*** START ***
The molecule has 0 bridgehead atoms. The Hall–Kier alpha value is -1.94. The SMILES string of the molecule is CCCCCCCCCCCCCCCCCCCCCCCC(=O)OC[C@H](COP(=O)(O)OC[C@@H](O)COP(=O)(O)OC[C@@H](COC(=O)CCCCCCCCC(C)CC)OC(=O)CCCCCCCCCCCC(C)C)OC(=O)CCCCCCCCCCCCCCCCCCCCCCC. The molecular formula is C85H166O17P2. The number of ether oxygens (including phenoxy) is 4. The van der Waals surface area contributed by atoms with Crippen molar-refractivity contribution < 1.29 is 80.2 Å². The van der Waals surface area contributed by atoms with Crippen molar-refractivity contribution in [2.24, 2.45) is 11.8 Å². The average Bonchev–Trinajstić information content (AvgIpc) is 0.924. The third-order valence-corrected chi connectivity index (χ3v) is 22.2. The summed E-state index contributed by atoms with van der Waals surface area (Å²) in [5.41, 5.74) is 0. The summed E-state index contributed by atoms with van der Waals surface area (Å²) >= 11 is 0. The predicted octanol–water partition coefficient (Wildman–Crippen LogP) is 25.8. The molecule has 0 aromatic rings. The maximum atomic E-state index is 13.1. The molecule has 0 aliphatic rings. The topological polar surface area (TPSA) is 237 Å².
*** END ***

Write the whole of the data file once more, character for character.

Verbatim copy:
The molecule has 0 bridgehead atoms. The Hall–Kier alpha value is -1.94. The SMILES string of the molecule is CCCCCCCCCCCCCCCCCCCCCCCC(=O)OC[C@H](COP(=O)(O)OC[C@@H](O)COP(=O)(O)OC[C@@H](COC(=O)CCCCCCCCC(C)CC)OC(=O)CCCCCCCCCCCC(C)C)OC(=O)CCCCCCCCCCCCCCCCCCCCCCC. The molecular formula is C85H166O17P2. The number of ether oxygens (including phenoxy) is 4. The van der Waals surface area contributed by atoms with Crippen molar-refractivity contribution < 1.29 is 80.2 Å². The van der Waals surface area contributed by atoms with Crippen molar-refractivity contribution in [2.24, 2.45) is 11.8 Å². The average Bonchev–Trinajstić information content (AvgIpc) is 0.924. The third-order valence-corrected chi connectivity index (χ3v) is 22.2. The summed E-state index contributed by atoms with van der Waals surface area (Å²) in [5.41, 5.74) is 0. The summed E-state index contributed by atoms with van der Waals surface area (Å²) >= 11 is 0. The predicted octanol–water partition coefficient (Wildman–Crippen LogP) is 25.8. The molecule has 0 aromatic rings. The maximum atomic E-state index is 13.1. The molecule has 0 aliphatic rings. The topological polar surface area (TPSA) is 237 Å².